Insurance: A large insurance company sends SMS updates to customers about the progress of claims, saving itself the cost of thousands of outbound and inbound calls chasing up paperwork. When this costs 60p a minute to serve customers, that’s quite a saving.

Utilities: A tier 1 water company is extensively incorporating proactive messaging via SMS, social media and chat to provide notice of bills, service interruptions, and other issues impacting the customer experience. This has resulted in significant cost savings, and the company has risen into the top 5 water companies for customer service.

Achieving a single view of the customer – shared with the outsourcer

An organisation really only needs two things to do proactive messaging: a trigger system which decides when to send messages (i.e. a workflow design and management tool), and a platform able to send those messages out via multiple channels and process responses (i.e. a digital, omnichannel messaging platform). But beneath those two seemingly simple requirements lurk a host of operational and technical challenges for both client and outsourcer.

The first is that old bugbear, the single view of the customer. Today 61% of companies still say their technology does not support it, which means they cannot see what customers are doing across channels in real-time. The Global Contact Centre Benchmarking report shows that only 36.4% of companies say they are able to track a customer journey across multiple channels today, and just 17.4% can locate problem hot spots that impact the customer experience. It’s difficult to warn customers about service issues when you can’t get the full picture yourself.

Too many companies still hold customer data in separate systems and databases depending on how a customer makes contact with the company, which products or services they own, and the purpose of their contact. What’s needed to deliver a truly proactive customer experience is what the Global Contact Centre Benchmarking Report calls a master dataset, or ‘single source of truth’. This master database would be available to any agent (or automated system) using any channel, and would include all customer data, all product information, all business process workflows that guide agents through interaction types, and all knowledge bases.

The challenges here are not only to do with the technical integration of systems and databases, and then making these available to all customer-facing channels. There are also issues impacting the wider business. From a cultural point of view, companies need to get used to sharing data between different departments and functions – including possibly with outsourcers. When a company does have the necessary level of integration and insight, its outsourcing provider may not – for security, privacy, or technical reasons. If that is the case these issues need to be overcome, otherwise the outsourcer is effectively trying to perform with one hand tied behind its back.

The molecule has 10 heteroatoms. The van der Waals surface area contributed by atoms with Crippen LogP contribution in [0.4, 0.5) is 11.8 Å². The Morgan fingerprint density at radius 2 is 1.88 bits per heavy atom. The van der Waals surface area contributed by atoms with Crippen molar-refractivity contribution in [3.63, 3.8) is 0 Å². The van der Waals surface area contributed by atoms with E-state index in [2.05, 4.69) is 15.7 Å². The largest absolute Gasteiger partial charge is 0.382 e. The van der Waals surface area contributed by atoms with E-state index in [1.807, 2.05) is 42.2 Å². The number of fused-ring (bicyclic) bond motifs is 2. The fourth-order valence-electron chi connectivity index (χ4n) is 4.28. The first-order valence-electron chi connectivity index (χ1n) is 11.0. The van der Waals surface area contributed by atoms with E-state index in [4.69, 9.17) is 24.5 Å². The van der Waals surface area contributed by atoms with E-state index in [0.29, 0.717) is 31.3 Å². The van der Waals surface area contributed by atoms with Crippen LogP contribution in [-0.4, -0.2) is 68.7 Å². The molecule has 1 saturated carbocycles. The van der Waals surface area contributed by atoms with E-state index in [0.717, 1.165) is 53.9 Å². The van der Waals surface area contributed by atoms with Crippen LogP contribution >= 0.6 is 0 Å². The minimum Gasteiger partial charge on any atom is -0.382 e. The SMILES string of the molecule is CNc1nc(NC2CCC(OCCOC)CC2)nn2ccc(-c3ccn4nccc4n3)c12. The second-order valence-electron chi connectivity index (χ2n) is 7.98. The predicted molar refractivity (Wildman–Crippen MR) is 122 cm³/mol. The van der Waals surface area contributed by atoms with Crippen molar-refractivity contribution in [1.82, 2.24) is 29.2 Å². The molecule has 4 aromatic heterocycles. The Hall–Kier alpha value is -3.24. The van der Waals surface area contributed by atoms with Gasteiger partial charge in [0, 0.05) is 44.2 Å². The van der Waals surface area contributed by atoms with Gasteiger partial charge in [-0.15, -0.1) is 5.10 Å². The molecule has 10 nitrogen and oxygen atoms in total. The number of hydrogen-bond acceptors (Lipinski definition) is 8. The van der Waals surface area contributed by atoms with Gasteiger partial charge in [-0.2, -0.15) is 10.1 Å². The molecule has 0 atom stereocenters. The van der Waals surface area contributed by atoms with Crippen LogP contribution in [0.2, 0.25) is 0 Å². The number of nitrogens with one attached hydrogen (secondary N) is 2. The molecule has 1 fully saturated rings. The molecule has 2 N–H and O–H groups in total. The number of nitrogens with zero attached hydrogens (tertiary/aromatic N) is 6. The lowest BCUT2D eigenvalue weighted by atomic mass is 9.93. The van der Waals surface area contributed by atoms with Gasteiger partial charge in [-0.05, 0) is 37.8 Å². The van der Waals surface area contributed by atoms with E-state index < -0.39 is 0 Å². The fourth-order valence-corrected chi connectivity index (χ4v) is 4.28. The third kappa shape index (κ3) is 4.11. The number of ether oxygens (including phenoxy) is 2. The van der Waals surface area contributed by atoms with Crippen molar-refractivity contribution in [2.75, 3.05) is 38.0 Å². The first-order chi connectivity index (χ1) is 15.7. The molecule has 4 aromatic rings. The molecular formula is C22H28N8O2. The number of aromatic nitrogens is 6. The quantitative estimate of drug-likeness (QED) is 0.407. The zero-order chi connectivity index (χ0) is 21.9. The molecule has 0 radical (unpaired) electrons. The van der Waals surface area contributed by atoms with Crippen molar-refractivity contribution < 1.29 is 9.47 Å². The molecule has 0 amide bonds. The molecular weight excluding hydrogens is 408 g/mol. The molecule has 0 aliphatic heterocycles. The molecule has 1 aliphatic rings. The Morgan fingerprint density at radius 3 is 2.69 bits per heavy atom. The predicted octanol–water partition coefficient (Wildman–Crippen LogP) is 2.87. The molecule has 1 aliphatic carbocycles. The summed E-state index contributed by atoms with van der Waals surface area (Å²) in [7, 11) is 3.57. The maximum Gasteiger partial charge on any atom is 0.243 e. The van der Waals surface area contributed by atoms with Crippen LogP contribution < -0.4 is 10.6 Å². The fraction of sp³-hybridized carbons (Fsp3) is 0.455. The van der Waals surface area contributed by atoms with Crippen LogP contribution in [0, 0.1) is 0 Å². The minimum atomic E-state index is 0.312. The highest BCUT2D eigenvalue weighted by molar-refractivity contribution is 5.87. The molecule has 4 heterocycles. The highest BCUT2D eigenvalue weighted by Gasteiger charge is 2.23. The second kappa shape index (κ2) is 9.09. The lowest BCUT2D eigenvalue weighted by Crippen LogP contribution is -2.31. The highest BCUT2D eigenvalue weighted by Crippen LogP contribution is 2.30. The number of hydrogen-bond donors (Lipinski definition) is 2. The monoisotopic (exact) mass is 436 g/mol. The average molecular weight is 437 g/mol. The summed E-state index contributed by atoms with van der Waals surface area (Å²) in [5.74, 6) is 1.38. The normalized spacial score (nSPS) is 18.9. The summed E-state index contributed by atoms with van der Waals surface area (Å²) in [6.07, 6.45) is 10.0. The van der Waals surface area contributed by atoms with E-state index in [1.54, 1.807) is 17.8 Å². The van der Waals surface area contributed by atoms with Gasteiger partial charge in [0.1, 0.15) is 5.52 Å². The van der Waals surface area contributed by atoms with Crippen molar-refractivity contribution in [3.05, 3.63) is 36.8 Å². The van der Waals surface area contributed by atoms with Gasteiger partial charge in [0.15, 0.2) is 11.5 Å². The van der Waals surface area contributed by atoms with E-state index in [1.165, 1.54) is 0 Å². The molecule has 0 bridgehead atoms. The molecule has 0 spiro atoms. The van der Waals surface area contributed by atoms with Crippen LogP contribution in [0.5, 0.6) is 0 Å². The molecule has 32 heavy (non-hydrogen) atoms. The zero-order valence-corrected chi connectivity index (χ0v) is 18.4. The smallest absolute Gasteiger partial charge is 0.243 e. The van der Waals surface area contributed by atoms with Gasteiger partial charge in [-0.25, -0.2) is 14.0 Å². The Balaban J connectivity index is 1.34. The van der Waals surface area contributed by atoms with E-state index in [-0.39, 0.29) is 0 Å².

Only with a single view of customer can the company easily understand its customer experience issues and so create the right ‘triggers’ for proactive messages.

Finding the right platform

On the technical side, a sophisticated digital platform is required to orchestrate the delivery of proactive messages across multiple channels. The platform should be able to cope with the proliferation of new messaging channels, and even automatically add them rather than you have to sign up for each one and integrate new APIs yourselves.

To date, there is no single fully integrated solution that can provide a contact centre with everything it needs in one package: CTI, infrastructure, telecoms, routing, CRM, agent desktop, knowledge base, quality management - and integration with the new digital and mobile channels.

But for most companies that is not what they’re looking for – many have legacy systems that would be prohibitively difficult and expensive to rip out and replace. Instead, the majority of businesses need a conductor of the orchestra; a layer that can unify the contact centre’s existing siloed software, systems and processes with a truly omnichannel customer experience.

Such a digital messaging platform should:

• Be enterprise-grade

• Come with pre-agreed SLAs

• Demonstrate above industry uptime

• Offer multichannel routing capabilities

• Provide easy integration with all the most popular messaging services.

While it’s not easy to buy such a platform to just bolt on to the existing contact centre infrastructure or CRM ecosystem, best-of-breed messaging providers build platforms that can easily and quickly integrate with existing internal systems via APIs. Our IMIchat multichannel messaging app for contact centres, powered by our IMIconnect platform, is one of these.

For outsourcing providers, the great benefit is that it doesn’t matter how much of the existing contact centre and CRM infrastructure they own and manage for any given client. Even if almost everything is client-side they can, with light touch API integrations, sit a best-of-breed digital messaging platform on top of it and offer proactive messaging as an additional, fully integrated service.